Posts Tagged ‘White Dwarf’

Last weekend was a pretty big sporting weekend. Not only was there the Third and deciding test of the 2013 Lions’ tour of Australia, but there was also the men’s and women’s finals of Wimbledon, and the German Grand Prix. As far as I can tell there is no sport going on this weekend. Before someone comments below that England are playing Australia at cricket in the First Test of the Ashes, I should remind my readers (all 2 of you) that a bunch of overweight men standing around for 5 days not doing much does not constitute sport. So, with this lull in the sporting calendar, I thought I would write this post about black holes, which I have been meaning to do for a while.

Nearly every one has heard of black holes, but what actually are they? And do they actually exist? Well, a black hole gets its name because it is an object from which not even light can escape. The radiation (light and other forms of electromagnetic radiation) which the central part of the black hole gives off is not able to escape the extreme gravitational field the black hole creates.

An artist's impression of the black hole in Cygnus, with matter falling into the black hole.

An artist’s impression of the black hole in Cygnus, with matter falling into the black hole.

Calculating the escape velocity

Newton’s law of gravity allows us to calculate the force of gravitational attraction between two bodies of masses m_{1} and m_{2}. It is simply F = \frac{G m_{1} m_{2} }{ r^{2} }. Let us suppose m_{1} is the mass of the Earth, which we are now going to call M; and m_{2} is the mass of an object on the Earth’s surface, we are going to call this second mass just m. In order for the object on the Earth’s surface to escape the Earth’s gravitational field we have to give it a velocity.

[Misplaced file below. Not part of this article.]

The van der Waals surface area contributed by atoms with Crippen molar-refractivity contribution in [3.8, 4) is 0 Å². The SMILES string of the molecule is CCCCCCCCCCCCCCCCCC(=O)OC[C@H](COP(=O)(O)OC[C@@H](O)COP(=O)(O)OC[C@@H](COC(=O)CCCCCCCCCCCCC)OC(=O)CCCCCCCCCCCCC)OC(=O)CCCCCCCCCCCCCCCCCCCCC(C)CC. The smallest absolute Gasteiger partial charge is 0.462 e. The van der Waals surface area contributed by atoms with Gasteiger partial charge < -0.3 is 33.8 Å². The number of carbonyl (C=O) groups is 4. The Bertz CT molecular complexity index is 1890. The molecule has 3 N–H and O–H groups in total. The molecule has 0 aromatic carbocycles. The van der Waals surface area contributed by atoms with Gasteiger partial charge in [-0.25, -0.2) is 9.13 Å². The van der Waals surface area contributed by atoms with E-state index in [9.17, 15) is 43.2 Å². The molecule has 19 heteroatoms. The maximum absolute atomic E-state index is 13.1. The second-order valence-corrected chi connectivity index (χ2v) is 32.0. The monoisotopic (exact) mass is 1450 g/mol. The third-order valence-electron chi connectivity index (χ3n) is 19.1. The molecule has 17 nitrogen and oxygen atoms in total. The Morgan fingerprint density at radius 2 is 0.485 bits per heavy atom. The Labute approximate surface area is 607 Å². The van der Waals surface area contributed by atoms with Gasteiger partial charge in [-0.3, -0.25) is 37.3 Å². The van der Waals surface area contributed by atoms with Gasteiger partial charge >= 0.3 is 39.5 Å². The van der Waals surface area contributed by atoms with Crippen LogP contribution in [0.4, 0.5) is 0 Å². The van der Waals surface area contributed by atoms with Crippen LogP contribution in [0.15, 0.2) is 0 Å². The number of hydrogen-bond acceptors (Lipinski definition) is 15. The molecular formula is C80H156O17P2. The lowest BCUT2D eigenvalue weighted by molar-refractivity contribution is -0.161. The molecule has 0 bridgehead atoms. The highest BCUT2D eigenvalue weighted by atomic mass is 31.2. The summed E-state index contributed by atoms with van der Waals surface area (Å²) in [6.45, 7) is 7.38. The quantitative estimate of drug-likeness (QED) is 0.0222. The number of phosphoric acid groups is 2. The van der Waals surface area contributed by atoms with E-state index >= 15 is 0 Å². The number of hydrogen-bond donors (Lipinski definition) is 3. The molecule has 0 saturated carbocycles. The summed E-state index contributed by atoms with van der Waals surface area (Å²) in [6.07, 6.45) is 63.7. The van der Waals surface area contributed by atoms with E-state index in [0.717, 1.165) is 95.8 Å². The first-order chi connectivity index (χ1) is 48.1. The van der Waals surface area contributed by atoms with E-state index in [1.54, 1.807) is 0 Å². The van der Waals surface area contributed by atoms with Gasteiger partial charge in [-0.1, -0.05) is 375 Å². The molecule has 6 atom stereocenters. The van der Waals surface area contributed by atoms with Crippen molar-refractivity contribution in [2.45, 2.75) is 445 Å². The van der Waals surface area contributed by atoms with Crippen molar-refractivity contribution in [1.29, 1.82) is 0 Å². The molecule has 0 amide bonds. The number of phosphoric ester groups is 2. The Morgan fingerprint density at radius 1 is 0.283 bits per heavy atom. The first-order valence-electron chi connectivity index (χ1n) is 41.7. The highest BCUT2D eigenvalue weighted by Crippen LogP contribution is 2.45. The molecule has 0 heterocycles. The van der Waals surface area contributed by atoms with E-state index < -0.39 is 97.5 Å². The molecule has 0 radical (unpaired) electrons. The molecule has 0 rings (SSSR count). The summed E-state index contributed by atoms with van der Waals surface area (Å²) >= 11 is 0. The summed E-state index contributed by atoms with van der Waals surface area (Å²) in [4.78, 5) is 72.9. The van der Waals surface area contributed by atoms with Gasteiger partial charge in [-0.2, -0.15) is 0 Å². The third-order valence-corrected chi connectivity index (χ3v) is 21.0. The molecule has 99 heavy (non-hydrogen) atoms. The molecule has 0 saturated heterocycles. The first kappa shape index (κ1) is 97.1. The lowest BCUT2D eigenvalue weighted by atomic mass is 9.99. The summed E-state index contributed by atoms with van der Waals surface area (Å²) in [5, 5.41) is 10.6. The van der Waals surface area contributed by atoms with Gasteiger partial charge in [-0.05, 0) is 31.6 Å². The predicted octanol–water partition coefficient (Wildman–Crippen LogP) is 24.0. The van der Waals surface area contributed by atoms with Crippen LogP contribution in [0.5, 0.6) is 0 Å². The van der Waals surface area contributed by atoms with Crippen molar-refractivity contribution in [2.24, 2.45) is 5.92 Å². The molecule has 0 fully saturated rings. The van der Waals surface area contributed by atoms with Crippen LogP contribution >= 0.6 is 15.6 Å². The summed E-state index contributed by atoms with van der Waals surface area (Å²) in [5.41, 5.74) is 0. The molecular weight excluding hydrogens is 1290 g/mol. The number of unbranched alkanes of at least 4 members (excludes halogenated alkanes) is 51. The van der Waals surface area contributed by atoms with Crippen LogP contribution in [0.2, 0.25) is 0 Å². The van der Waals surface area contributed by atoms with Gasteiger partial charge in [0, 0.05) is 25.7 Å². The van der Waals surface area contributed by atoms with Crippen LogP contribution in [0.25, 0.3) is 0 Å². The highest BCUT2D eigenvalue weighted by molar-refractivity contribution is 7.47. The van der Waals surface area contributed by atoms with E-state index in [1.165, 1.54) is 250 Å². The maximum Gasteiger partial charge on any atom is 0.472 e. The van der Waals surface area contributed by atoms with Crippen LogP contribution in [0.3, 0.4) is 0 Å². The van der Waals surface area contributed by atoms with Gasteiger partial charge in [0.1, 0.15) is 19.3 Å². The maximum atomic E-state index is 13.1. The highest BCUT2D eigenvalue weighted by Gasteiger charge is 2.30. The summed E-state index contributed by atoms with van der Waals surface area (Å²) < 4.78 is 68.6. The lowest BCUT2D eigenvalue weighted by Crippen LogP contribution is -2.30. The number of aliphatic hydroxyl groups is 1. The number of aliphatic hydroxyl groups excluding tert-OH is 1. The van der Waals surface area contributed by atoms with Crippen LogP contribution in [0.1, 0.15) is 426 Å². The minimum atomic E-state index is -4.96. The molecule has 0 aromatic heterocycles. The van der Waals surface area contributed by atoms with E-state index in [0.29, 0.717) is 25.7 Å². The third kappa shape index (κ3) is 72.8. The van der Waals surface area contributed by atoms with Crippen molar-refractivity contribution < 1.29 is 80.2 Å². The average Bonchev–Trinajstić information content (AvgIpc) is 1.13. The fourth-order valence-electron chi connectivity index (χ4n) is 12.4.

When something is moving it has kinetic energy, and that kinetic energy is given by KE = \frac{1}{2}mv^{2} where v is the object’s velocity. The object also has gravitational potential energy, as it is in a gravitational field. The gravitational potential energy is related to the gravitational force, it is given by PE = - \int \frac{GMm}{r^2}.dr which is - \frac {GMm}{r}

Notice that the gravitational potential energy is negative, whereas the kinetic energy is always positive. The sum of the two, the total energy E = KE + PE is given by E = \frac{1}{2} mv^{2} - \frac{GMm}{r}. In order for an object to escape the gravitational pull of another object, it needs to be able to escape to infinity. If it does not escape to infinity but to a smaller distance then, technically, it has not escaped the gravitational field of the object.

At infinity the PE is PE = 0 as we are dividing by infinity. As the object travels further and further away from its parent body it will slow down (as it is having to do work against the gravitational force), and so the KE will get less and less. At infinity it will be zero. So we can say that, at infinity, E = KE + PE = 0. But E is constant, so it is also going to be zero any distance from the gravitational object, including at the surface of the planet.

Let us suppose the planet has a radius of R, we can then write 0 = \frac{1}{2}mv^{2} - \frac{GMm}{R}. The m on both sides can cancel giving us 0 = \frac{1}{2}v^{2} - \frac{GM}{R} and so, rearranging, we can write \frac{1}{2}v^{2} = \frac{GM}{R}. The escape velocity is then found by writing v^{2} = \frac{2GM}{R} so finally v_{esc} = \sqrt{ \frac{2GM}{R} }.

The escape velocity from Earth, a White Dwarf and a Neutron Star

The equations we have just derived allows us to calculate the escape velocity from any object. We are going to calculate the value for the Earth, a white dwarf and a neutron star.

The escape velocity from the Earth

For the Earth, the mass is M = 5.972 \times 10^{24} \text{ kg} and its radius R = 6375 \text{ km} (note, the Earth is not spherical, it bulges at the equator, so this is an average value). Before we plug these values of M \text{ and } R into the equation above we need to note that the value I have quoted for the Earth’s radius is in kilometres. We cannot put it into the equation in these units, we have to convert it to metres. 6375 \text{ km} = 6.375 \times 10^{6} \text{ m}, so this is the number we can plug into the equation for v_{esc}. When we do this we get that, for the Earth, v_{esc} = 111178.86 \text{ m/s} = 11.2 \text{ km/s}

The escape velocity from a white dwarf